Bill 897 clarifies restitution law
State Sen. Lisa Boscola, D-18th, joined Governor Tom Wolf and state Sen. Pat Stefano, R-32nd, to celebrate the adoption of Senate Bill 897 at a ceremonial bill signing Jan. 30.
The legislation corrected a quirk in the restitution law by clarifying that government entities and nonprofits are eligible to collect restitution.
The measure was spurred by a local news account concerning Robert Kearns, who was convicted of stealing $832,000 from the taxpayers of Bethlehem Township. The state Superior Court ruled Kearns does not have to pay the money back because a municipality cannot qualify as a “victim” for the purposes of collecting restitution.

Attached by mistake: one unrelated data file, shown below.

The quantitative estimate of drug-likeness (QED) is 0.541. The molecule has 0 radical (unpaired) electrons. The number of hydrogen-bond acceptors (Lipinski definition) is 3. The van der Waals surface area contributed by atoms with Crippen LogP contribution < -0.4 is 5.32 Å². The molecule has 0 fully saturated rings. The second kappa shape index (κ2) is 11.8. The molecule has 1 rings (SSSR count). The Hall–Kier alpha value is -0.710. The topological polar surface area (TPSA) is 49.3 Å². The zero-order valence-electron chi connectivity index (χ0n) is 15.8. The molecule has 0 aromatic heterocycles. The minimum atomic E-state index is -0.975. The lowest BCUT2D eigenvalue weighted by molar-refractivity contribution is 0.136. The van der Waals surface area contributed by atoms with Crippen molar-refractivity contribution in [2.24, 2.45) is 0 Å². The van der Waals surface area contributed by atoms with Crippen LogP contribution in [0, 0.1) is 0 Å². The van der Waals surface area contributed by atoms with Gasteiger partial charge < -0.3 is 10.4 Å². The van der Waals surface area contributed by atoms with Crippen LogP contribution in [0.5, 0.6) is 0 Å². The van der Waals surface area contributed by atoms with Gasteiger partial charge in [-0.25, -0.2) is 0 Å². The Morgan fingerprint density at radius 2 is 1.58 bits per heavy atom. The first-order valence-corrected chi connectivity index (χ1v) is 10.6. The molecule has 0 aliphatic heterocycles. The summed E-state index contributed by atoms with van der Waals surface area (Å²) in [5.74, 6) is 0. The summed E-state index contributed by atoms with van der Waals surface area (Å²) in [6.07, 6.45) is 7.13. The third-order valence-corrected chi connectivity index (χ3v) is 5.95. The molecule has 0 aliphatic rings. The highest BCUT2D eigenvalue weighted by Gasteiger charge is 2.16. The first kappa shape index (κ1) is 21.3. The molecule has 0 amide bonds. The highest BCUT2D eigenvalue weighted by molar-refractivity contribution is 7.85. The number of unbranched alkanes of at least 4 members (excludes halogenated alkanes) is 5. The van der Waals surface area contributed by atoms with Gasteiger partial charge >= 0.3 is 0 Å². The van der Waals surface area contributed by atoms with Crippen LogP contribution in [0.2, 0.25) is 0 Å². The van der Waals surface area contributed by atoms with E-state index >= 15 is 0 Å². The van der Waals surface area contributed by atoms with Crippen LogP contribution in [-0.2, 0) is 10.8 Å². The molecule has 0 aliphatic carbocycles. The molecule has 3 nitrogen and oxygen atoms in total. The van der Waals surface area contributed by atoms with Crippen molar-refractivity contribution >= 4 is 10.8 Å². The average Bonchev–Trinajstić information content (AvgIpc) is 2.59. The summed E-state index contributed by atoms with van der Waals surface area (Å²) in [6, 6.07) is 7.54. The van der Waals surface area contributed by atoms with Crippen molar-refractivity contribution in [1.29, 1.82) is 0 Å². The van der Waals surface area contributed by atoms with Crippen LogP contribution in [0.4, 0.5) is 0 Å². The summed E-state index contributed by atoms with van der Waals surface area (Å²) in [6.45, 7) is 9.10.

Calling the scenario “absurd,” Boscola introduced this legislation to fix the loophole several times on the Senate floor.
“Those who steal from local government or nonprofits should have to pay it back,” Boscola said. “It’s just commonsense. Crime should never pay, but that’s what the decision allowed.”
After similar incidents occurred in Stefano’s Senate District, Boscola and Stefano agreed to work on a bipartisan correction (Senate Bill 897) to the legal loophole. They worked closely with the statewide District Attorneys’ Association and Office of Victim Advocate to draft legislation.